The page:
Native to the Sonoran desert, jojoba (Simmondsia chinensis) is one of the oldest cultivated species in North America. Indigenous peoples of the Sonora used jojoba oil cosmetically, to treat skin conditions and to protect against sun damage. While commonly called jojoba oil, jojoba extract is actually a liquid wax. With a near-indefinite shelf life and a composition remarkably similar to the sebum secreted by human skin, it is a sought after oil for use in skin and haircare, cosmetics and perfume.
From late summer into autumn, residents of Camphill Village West Coast harvest jojoba beans by hand. The beans are then dried and cold-pressed into oil (liquid wax) by a nearby processing company.
Country of origin:
Camphill Village West Coast
February - May
How it’s produced
Camphill Village West Coast is a developing producer of jojoba with a track record of social responsibility.
Though it is not indigenous to South Africa, the jojoba cultivated by Camphill Village West Coast is well suited to the soils and rainfall pattern of South Africa’s Western Cape. A perennial crop that can live up to one hundred years, jojoba does not require tilling and Camphill does not use any chemicals on their jojoba plantation.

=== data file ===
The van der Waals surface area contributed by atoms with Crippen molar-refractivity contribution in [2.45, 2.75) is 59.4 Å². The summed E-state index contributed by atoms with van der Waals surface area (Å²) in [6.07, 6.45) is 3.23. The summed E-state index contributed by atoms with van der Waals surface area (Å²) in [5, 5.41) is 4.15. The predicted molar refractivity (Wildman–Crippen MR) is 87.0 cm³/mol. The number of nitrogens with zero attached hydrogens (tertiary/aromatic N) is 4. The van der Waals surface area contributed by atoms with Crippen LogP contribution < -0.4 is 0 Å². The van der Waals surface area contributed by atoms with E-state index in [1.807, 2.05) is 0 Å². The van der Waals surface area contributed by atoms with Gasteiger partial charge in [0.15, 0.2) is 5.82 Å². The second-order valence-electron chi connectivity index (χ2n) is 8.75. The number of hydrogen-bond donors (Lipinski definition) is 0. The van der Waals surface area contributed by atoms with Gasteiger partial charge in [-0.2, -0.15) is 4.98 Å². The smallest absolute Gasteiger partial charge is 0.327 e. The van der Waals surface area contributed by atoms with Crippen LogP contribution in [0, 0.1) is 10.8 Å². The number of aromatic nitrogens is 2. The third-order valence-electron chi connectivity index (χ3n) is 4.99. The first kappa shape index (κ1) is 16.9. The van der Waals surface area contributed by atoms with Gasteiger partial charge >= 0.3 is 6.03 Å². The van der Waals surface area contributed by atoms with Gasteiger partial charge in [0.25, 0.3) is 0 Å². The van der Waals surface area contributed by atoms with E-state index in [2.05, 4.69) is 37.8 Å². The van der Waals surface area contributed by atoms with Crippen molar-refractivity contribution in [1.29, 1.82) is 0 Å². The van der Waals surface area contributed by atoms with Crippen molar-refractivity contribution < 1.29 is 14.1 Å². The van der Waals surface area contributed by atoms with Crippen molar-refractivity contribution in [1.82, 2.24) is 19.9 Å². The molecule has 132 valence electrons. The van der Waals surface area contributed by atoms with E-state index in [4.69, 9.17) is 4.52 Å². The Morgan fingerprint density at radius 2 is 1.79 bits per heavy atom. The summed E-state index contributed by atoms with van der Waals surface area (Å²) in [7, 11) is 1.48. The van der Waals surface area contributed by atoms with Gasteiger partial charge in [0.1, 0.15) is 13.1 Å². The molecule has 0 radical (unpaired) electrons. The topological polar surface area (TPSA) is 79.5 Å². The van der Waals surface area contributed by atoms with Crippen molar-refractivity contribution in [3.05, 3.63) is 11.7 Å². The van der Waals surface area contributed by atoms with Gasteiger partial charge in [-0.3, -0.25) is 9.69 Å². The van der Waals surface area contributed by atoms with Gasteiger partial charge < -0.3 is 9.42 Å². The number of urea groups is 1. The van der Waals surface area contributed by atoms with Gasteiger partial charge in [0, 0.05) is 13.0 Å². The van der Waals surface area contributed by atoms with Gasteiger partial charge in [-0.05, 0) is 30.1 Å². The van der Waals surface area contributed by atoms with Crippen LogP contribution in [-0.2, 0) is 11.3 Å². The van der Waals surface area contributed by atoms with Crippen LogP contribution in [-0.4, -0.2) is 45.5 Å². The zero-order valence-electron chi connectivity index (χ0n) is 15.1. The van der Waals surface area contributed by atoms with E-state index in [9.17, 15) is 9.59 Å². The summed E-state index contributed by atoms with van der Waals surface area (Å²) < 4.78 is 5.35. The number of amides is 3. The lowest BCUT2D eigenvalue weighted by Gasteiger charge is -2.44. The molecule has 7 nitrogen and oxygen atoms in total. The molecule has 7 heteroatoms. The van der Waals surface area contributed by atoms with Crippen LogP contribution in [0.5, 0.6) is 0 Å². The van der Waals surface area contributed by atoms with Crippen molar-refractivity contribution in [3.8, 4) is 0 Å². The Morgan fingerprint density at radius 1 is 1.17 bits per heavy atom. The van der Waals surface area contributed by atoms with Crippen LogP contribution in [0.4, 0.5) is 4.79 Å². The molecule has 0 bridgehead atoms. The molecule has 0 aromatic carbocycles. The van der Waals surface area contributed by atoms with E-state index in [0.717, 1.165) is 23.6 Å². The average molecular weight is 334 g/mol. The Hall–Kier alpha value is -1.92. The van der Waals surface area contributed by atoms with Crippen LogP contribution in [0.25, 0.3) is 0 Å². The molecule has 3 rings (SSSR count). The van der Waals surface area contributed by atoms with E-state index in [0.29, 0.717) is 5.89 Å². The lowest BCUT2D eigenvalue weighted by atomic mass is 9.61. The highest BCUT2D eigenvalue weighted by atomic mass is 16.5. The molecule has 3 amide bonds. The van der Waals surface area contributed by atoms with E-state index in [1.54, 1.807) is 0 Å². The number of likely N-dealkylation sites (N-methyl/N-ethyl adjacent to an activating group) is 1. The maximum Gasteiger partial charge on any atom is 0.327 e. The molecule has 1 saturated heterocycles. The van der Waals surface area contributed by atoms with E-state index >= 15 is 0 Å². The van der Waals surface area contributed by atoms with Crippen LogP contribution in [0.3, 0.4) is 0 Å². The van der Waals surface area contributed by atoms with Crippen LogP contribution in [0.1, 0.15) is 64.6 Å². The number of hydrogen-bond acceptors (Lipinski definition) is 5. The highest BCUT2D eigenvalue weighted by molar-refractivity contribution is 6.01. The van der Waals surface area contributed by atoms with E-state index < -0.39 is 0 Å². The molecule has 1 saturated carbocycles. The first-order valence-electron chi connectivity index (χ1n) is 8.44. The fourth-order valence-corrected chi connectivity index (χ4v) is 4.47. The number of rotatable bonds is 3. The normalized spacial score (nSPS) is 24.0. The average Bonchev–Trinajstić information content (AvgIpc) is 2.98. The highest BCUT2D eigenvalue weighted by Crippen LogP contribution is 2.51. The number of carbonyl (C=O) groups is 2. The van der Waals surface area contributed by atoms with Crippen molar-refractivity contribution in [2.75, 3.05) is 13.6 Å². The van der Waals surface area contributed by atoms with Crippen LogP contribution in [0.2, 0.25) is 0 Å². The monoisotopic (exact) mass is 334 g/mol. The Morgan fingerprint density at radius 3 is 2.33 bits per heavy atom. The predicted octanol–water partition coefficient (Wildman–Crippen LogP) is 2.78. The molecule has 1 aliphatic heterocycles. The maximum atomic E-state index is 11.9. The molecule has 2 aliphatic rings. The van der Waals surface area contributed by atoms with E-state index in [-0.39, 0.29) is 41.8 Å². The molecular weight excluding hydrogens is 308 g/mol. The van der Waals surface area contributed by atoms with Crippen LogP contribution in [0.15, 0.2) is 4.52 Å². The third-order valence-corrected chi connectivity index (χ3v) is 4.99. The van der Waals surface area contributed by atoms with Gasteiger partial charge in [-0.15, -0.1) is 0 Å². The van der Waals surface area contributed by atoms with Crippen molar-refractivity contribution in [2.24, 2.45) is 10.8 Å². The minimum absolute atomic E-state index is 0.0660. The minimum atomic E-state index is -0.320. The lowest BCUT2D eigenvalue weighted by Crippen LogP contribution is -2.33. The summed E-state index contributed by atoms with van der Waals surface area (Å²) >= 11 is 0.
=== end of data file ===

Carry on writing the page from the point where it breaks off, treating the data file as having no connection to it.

Camphill Village West Coast is part of the international Camphill movement, which creates communities for people with and without intellectual disabilities “to live, work and care for each other based on social, spiritual, cultural and agricultural renewal.” At Camphill Village West Coast, residents have access to a range of therapies, education, and meaningful work on various enterprises including jojoba production, dairy farming and cheesemaking.